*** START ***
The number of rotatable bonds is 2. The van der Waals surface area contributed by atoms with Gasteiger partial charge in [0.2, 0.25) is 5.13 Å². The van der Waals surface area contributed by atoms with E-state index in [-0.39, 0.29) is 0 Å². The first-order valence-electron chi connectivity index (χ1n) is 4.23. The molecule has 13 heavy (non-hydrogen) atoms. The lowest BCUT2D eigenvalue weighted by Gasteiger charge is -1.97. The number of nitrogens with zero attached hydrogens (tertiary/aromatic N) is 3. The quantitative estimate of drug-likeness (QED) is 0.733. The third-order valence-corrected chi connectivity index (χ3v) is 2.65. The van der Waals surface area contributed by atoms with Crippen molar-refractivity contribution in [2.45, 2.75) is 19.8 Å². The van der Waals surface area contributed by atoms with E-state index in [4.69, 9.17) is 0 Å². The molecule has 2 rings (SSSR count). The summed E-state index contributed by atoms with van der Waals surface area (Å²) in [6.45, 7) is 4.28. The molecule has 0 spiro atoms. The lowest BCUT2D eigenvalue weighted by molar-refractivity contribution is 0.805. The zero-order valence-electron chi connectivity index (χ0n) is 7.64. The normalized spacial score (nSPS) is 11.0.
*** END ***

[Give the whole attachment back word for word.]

The number of rotatable bonds is 2. The van der Waals surface area contributed by atoms with Gasteiger partial charge in [0.2, 0.25) is 5.13 Å². The van der Waals surface area contributed by atoms with E-state index in [-0.39, 0.29) is 0 Å². The first-order valence-electron chi connectivity index (χ1n) is 4.23. The molecule has 13 heavy (non-hydrogen) atoms. The lowest BCUT2D eigenvalue weighted by Gasteiger charge is -1.97. The number of nitrogens with zero attached hydrogens (tertiary/aromatic N) is 3. The quantitative estimate of drug-likeness (QED) is 0.733. The third-order valence-corrected chi connectivity index (χ3v) is 2.65. The van der Waals surface area contributed by atoms with Crippen molar-refractivity contribution in [2.45, 2.75) is 19.8 Å². The van der Waals surface area contributed by atoms with E-state index in [4.69, 9.17) is 0 Å². The molecule has 2 rings (SSSR count). The summed E-state index contributed by atoms with van der Waals surface area (Å²) in [6.45, 7) is 4.28. The molecule has 0 spiro atoms. The lowest BCUT2D eigenvalue weighted by molar-refractivity contribution is 0.805. The zero-order valence-electron chi connectivity index (χ0n) is 7.64. The normalized spacial score (nSPS) is 11.0.